Tess tried to scream as a large hand suddenly covered her mouth and nose. An arm slipped around her waist lifting her slight form off the ground. She wiggled and squirmed and kicked, continuing to hold the kitten, unable to turn it loose if she had thought about it the way the man was holding her arms pinned to her sides.

“Be still!” hissed a harsh voice in her ear. Shocked at the sound of Mel McAdams voice, Tess fought harder but it was getting difficult to breath with his big hand covering her noise and mouth. She managed to kick again catching McAdams in the knee. He nearly dropped her. She almost broke free. Then a big open hand slapped against the side of her head. Tessa sank against him as she tried not to pass out. For several moments everything went black. McAdams threw her astride his horse, mounted behind her, holding her in place, and kicked the horse into a run. Without thinking about what she was doing Tessa still clutched the kitten, Molly, to herself.

“NO!” yelled Cody. It was his turn to watch the store as Teaspoon had instructed. He had heard a noise in the back and arrived to see McAdams racing away with Tessa held in front of him on his horse. Cody pulled his gun but was afraid to shoot. Afraid of hitting, the girl, he held his fire. He turned and ran for the Marshal’s office.


Tessa came to and realized she was being held on a running horse, and her head felt as if it would fly off at each bounce of the animal. She wasn’t sure where she was but thought she could see the river through the brush sometimes in the mad dash.

She looked back and confirmed it was Mel McAdams gripping her so tightly. She remembered him attacking her as she waited for Jack Craddock, then she looked down and saw the scared kitten in her arms, hanging onto the front of her shirt with its tiny claws.

After what seemed like hours but was probably only minutes McAdams slowed the horse, then pulled to a stop. Tessa saw Craddock and Bowman standing by their horses near the edge of the swollen river that tumbled and roared as it rushed along. What were they doing here, she wondered. They couldn’t be part of this, could they? “Why are you doing this? Why are you working for McAdams? How could I have trusted you? You wrote this note, didn’t you, Jack, so he could grab me, didn’t you?” Tess ran out of breath as McAdams cuffed her.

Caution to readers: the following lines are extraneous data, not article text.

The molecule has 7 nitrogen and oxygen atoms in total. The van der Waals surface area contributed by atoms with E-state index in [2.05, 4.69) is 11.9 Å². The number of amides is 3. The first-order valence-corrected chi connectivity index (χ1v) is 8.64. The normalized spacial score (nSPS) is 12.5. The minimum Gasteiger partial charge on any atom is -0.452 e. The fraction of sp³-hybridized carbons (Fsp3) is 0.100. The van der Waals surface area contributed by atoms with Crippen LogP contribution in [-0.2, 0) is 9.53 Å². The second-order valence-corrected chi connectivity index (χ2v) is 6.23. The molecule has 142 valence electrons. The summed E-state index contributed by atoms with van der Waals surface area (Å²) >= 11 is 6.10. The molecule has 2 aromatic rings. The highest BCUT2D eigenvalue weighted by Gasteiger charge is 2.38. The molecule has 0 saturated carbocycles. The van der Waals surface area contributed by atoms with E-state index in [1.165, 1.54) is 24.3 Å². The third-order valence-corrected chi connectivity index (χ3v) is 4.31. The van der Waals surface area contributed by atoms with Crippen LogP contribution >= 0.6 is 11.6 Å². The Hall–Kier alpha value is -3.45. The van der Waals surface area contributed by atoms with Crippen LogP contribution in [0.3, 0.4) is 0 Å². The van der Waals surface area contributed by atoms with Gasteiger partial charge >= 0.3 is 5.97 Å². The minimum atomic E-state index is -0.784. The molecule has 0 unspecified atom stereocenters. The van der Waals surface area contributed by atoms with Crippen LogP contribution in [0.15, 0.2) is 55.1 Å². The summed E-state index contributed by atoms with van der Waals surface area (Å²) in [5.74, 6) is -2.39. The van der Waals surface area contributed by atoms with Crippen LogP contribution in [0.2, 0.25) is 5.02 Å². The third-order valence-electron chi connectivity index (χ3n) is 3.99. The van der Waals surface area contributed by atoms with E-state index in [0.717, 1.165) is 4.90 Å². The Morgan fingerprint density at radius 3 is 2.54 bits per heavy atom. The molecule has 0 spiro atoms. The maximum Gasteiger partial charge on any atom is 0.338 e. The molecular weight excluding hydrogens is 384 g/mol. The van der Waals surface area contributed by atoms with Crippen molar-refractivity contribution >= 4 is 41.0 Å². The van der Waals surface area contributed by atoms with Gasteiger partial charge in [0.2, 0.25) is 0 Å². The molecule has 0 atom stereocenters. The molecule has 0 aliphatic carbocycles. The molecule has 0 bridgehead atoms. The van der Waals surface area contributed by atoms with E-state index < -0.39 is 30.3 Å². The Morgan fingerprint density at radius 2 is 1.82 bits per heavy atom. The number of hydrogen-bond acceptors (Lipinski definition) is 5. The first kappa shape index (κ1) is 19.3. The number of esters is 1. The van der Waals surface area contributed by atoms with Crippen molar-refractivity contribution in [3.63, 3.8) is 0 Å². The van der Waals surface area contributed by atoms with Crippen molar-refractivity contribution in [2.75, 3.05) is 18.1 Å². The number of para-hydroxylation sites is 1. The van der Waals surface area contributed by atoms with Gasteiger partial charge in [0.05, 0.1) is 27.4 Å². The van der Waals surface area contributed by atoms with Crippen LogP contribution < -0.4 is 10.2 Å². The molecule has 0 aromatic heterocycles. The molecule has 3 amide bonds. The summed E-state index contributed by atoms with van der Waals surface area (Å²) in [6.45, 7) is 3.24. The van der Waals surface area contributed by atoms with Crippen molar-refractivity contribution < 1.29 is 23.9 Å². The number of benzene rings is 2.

“Shut up!” yelled the big man at the girl.

Both Craddock and Bowman were surprised to see the girl. They saw the livid bruise on her face, one eye almost swollen shut and how scared she was. They were unsure of how to answer her outburst. For the moment they could only stare.

Filled with disgust at the sight of McAdams manhandling Tessa, Craddock grabbed the bridle of McAdams horse. “What are you doing, McAdams. This ain’t part of our deal. Let the girl go.”

McAdams dismounted, hauling Tessa down with him. “Yeah, she is part of the deal. She’s gonna get us our money.”

Ignoring McAdams, Tess took the note from her pocket and thrust it at Craddock. “You wrote this, didn’t you?” she demanded.

“No, I didn’t,” said Craddock roughly. He took the note but only glanced at it. “What are you doing with the girl, McAdams?” he demanded again.

“Told you I have a plan. She’s just a little insurance. Her ma owes me money. Now she’ll pay. Or else we’ll keep the girl.” He stroked his hand across her hair, causing Tess to jerk her head to keep him from touching it. “Maybe I’ll just keep her even if I do get the money.”

Craddock looked at his friend. “We don’t hold with kidnappin’.”

“We sure don’t,” said Bowman. Neither of the two riders was sure of what to do. They hadn’t planned on anything like this.

“You boys want paid you better play along. She ain’t gonna be hurt.” As McAdams dismounted and pulled Tessa from the saddle, his hand came in contact with the small ball of fur. The already frightened kitten lashed out. McAdams jerked back and yelled an oath as four red streaks appeared on the back of his hand.